“Prime Day” without the prime is a nice day

I cancelled Amazon Prime a little while back, so I am unable to partake in all the “Prime Day” deals that are on offer today and tomorrow. Which is fine, because Amazon is a horrible, abusive company, and I have been able to find alternatives without too much trouble. There are still a few things that can be tricky to source elsewhere, such is the power of Amazon’s crushing monopoly. This is bad for consumers and businesses alike.

Kudos to Ars Technica. As I write this at 8:24 a.m. Pacific time, they don’t have any stories about “Prime Day” deals on their main page. This may change over the course of the day, but it’s still nice to see. UPDATE, July 17, 2024: It did change. Day 2 has a featured story on the main page with links to deals provided by Wired magazine, another Conde Nast property. Still, it’s just one story and easy to ignore if desired.

The Verge has five stories, and Engadget has six before you even get below the “fold” (start scrolling). I stopped counting after that. There may be other tech sites that have even more, but I have some standards.

Also, Joe Rosensteel, a VFX artist, posting on Mastodon:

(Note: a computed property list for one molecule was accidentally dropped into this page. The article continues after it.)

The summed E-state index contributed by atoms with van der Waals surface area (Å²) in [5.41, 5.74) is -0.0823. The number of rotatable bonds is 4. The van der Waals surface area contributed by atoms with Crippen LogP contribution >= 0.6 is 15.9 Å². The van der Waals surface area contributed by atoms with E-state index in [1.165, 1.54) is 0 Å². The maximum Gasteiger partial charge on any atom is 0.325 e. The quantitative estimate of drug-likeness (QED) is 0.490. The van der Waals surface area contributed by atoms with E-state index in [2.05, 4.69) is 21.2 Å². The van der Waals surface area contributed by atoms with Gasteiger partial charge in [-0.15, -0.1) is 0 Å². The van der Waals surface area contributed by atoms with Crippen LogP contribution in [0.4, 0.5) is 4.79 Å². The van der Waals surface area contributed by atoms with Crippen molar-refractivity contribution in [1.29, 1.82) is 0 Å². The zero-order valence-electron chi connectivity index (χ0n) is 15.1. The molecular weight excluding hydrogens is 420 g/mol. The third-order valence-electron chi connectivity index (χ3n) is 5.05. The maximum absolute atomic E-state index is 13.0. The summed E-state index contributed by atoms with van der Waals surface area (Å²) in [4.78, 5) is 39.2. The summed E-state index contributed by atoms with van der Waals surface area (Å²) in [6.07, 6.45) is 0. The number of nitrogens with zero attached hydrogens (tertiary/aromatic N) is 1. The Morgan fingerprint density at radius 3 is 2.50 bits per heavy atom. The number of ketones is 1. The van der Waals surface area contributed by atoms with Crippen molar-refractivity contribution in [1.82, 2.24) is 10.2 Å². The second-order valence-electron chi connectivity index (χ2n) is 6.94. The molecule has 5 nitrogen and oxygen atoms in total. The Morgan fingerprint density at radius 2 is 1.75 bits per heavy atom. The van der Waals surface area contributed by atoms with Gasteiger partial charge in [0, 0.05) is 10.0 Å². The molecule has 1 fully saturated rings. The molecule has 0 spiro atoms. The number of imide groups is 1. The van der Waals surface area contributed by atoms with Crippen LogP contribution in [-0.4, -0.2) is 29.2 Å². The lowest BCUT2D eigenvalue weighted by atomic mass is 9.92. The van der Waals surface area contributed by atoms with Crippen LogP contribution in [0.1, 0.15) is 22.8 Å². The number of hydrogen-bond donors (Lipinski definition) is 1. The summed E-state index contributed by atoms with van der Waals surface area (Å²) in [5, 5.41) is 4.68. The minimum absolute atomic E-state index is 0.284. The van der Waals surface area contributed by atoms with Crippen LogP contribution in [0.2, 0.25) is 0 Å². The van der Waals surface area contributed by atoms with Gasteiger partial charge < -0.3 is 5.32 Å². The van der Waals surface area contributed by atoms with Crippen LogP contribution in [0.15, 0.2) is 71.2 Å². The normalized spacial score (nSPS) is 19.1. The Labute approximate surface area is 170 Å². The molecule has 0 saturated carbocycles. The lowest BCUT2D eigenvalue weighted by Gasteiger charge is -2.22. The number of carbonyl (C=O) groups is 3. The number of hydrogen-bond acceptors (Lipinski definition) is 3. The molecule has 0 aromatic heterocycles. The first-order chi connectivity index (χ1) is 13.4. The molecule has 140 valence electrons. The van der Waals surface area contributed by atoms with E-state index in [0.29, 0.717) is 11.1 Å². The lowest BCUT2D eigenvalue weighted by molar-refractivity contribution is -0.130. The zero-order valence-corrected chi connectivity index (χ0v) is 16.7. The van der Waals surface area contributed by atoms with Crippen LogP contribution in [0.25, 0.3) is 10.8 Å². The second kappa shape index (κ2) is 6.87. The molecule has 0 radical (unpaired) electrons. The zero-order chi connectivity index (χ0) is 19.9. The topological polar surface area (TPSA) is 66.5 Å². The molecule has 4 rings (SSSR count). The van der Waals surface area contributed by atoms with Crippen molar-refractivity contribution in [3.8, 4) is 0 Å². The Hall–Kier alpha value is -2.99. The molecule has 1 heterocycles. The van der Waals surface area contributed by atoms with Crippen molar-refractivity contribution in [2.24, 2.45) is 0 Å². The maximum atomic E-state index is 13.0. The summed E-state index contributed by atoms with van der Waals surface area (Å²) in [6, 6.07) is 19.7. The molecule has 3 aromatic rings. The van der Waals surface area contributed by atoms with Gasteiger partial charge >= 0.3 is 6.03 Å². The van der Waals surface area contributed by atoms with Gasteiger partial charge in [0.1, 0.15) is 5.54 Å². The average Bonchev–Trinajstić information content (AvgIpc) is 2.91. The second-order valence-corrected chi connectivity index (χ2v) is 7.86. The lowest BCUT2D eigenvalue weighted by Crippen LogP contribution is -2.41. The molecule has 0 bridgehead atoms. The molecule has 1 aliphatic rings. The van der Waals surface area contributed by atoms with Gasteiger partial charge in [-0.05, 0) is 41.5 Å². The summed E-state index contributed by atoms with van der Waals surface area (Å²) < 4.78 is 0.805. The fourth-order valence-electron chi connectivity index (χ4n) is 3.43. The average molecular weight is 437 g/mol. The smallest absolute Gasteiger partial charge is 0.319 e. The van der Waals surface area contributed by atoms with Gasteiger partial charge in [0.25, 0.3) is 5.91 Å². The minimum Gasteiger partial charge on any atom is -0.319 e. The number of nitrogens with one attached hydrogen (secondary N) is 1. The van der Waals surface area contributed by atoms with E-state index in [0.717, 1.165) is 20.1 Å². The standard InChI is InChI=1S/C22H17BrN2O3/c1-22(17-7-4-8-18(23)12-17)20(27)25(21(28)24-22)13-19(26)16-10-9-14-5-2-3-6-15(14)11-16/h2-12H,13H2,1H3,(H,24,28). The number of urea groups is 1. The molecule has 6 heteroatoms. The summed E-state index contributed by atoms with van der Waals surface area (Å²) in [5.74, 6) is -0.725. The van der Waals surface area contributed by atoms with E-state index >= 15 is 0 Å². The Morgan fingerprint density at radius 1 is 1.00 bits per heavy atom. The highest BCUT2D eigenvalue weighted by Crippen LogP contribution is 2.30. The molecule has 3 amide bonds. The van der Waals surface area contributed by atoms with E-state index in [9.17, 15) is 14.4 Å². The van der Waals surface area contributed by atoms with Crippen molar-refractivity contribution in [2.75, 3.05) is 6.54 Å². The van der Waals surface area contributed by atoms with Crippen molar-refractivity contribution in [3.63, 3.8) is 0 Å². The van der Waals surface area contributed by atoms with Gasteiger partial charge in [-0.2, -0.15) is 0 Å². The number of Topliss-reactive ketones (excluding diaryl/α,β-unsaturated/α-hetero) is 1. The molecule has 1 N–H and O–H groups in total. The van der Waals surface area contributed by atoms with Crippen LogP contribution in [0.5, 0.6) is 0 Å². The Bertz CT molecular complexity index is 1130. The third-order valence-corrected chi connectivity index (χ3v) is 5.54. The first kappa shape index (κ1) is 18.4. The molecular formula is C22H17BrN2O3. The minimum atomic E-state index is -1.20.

Oh Amazon, I am not resubbing to Prime again, no matter your dark patterny insistence that I really ought to

I try to avoid ordering from Amazon at all now, but occasionally they really seem to be the only option for certain items. When I order, it pleads with me to resubscribe to Amazon Prime by interrupting any purchase with this screen:

The part I need to click to continue with my order is that blue text toward the bottom left (I have made it considerably larger here for legibility):

After this, the observant shopper might notice the total price seems higher than it should be. That’s because if you’ve added enough to your cart to qualify for free shipping ($35 or more), Amazon will still select paid shipping for you, so you can save two entire days time in getting your items1Which is not guaranteed, of course. After selecting the “No, I prefer free and waiting an entire 48 hours longer” option, it will finally let you process the transaction.

I would not object to federal legislation that:

  • Banned this screen altogether
  • Or forced Amazon (or any offending company) to make the “No thanks, SKIP” option the top and largest thing on the page. The page would look like this:

Anyway, Amazon is a bad company and every executive that is part of it should feel bad. I also feel bad. I’ll buy something local and artisanal next time to compensate.

Fun: Having five Amazon devices all reporting problems to you at the same time